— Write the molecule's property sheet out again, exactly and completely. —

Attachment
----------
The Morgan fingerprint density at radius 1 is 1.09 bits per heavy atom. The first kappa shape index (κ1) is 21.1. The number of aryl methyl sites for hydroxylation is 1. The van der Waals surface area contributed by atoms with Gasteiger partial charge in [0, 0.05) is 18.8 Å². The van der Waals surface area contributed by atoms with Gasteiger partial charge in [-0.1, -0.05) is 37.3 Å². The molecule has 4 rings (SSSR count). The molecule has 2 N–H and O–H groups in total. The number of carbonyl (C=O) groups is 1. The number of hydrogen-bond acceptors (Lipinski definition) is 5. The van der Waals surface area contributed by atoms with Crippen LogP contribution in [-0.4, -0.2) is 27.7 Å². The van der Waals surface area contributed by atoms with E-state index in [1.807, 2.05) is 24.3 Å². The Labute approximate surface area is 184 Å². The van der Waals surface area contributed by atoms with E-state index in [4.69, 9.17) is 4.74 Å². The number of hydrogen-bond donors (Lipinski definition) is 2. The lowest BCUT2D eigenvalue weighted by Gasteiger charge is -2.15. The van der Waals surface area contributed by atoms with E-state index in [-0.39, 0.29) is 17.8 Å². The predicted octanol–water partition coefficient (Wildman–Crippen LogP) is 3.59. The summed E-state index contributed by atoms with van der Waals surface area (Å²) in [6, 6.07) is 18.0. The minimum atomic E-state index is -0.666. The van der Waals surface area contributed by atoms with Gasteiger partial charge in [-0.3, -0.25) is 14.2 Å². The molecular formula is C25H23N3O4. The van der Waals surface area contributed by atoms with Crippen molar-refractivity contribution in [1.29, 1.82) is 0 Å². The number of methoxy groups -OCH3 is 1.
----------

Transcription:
The Morgan fingerprint density at radius 1 is 1.09 bits per heavy atom. The first kappa shape index (κ1) is 21.1. The number of aryl methyl sites for hydroxylation is 1. The van der Waals surface area contributed by atoms with Gasteiger partial charge in [0, 0.05) is 18.8 Å². The van der Waals surface area contributed by atoms with Gasteiger partial charge in [-0.1, -0.05) is 37.3 Å². The molecule has 4 rings (SSSR count). The molecule has 2 N–H and O–H groups in total. The number of carbonyl (C=O) groups is 1. The number of hydrogen-bond acceptors (Lipinski definition) is 5. The van der Waals surface area contributed by atoms with Crippen LogP contribution in [-0.4, -0.2) is 27.7 Å². The van der Waals surface area contributed by atoms with E-state index in [1.807, 2.05) is 24.3 Å². The Labute approximate surface area is 184 Å². The van der Waals surface area contributed by atoms with E-state index in [4.69, 9.17) is 4.74 Å². The number of hydrogen-bond donors (Lipinski definition) is 2. The lowest BCUT2D eigenvalue weighted by Gasteiger charge is -2.15. The van der Waals surface area contributed by atoms with E-state index in [-0.39, 0.29) is 17.8 Å². The predicted octanol–water partition coefficient (Wildman–Crippen LogP) is 3.59. The summed E-state index contributed by atoms with van der Waals surface area (Å²) in [6, 6.07) is 18.0. The minimum atomic E-state index is -0.666. The van der Waals surface area contributed by atoms with Gasteiger partial charge in [-0.3, -0.25) is 14.2 Å². The molecular formula is C25H23N3O4. The van der Waals surface area contributed by atoms with Crippen molar-refractivity contribution in [1.29, 1.82) is 0 Å². The number of methoxy groups -OCH3 is 1.